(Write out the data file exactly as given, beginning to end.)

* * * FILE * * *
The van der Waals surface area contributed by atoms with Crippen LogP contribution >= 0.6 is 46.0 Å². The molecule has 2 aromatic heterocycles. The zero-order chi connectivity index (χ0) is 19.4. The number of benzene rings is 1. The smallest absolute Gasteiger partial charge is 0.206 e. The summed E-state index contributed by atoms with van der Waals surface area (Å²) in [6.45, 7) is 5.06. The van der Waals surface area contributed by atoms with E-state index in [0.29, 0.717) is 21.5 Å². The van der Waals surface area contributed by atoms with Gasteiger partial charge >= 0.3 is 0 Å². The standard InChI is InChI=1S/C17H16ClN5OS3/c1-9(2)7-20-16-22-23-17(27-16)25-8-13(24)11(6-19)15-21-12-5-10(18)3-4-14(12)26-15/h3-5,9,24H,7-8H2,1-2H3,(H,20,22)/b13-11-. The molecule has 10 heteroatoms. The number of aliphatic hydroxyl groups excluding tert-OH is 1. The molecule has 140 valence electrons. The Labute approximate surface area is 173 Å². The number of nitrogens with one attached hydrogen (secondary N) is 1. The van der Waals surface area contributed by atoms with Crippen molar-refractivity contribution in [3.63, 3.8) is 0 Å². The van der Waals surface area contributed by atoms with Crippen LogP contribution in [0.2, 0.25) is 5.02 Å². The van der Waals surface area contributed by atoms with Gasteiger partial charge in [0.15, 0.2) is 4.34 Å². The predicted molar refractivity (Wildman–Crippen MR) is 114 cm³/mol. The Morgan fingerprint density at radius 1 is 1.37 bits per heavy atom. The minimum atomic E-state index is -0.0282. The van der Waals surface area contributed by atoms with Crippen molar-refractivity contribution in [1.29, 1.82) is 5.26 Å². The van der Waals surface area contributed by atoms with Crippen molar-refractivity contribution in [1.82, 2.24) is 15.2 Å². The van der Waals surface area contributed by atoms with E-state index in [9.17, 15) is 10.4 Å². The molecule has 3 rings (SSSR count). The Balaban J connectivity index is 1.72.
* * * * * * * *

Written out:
The van der Waals surface area contributed by atoms with Crippen LogP contribution >= 0.6 is 46.0 Å². The molecule has 2 aromatic heterocycles. The zero-order chi connectivity index (χ0) is 19.4. The number of benzene rings is 1. The smallest absolute Gasteiger partial charge is 0.206 e. The summed E-state index contributed by atoms with van der Waals surface area (Å²) in [6.45, 7) is 5.06. The van der Waals surface area contributed by atoms with E-state index in [0.29, 0.717) is 21.5 Å². The van der Waals surface area contributed by atoms with Gasteiger partial charge >= 0.3 is 0 Å². The standard InChI is InChI=1S/C17H16ClN5OS3/c1-9(2)7-20-16-22-23-17(27-16)25-8-13(24)11(6-19)15-21-12-5-10(18)3-4-14(12)26-15/h3-5,9,24H,7-8H2,1-2H3,(H,20,22)/b13-11-. The molecule has 10 heteroatoms. The number of aliphatic hydroxyl groups excluding tert-OH is 1. The molecule has 140 valence electrons. The Labute approximate surface area is 173 Å². The number of nitrogens with one attached hydrogen (secondary N) is 1. The van der Waals surface area contributed by atoms with Crippen molar-refractivity contribution in [3.63, 3.8) is 0 Å². The van der Waals surface area contributed by atoms with Crippen LogP contribution in [0.2, 0.25) is 5.02 Å². The van der Waals surface area contributed by atoms with Gasteiger partial charge in [0.15, 0.2) is 4.34 Å². The predicted molar refractivity (Wildman–Crippen MR) is 114 cm³/mol. The Morgan fingerprint density at radius 1 is 1.37 bits per heavy atom. The minimum atomic E-state index is -0.0282. The van der Waals surface area contributed by atoms with Crippen molar-refractivity contribution in [1.29, 1.82) is 5.26 Å². The van der Waals surface area contributed by atoms with Crippen molar-refractivity contribution in [1.82, 2.24) is 15.2 Å². The van der Waals surface area contributed by atoms with E-state index in [9.17, 15) is 10.4 Å². The molecule has 3 rings (SSSR count). The Balaban J connectivity index is 1.72.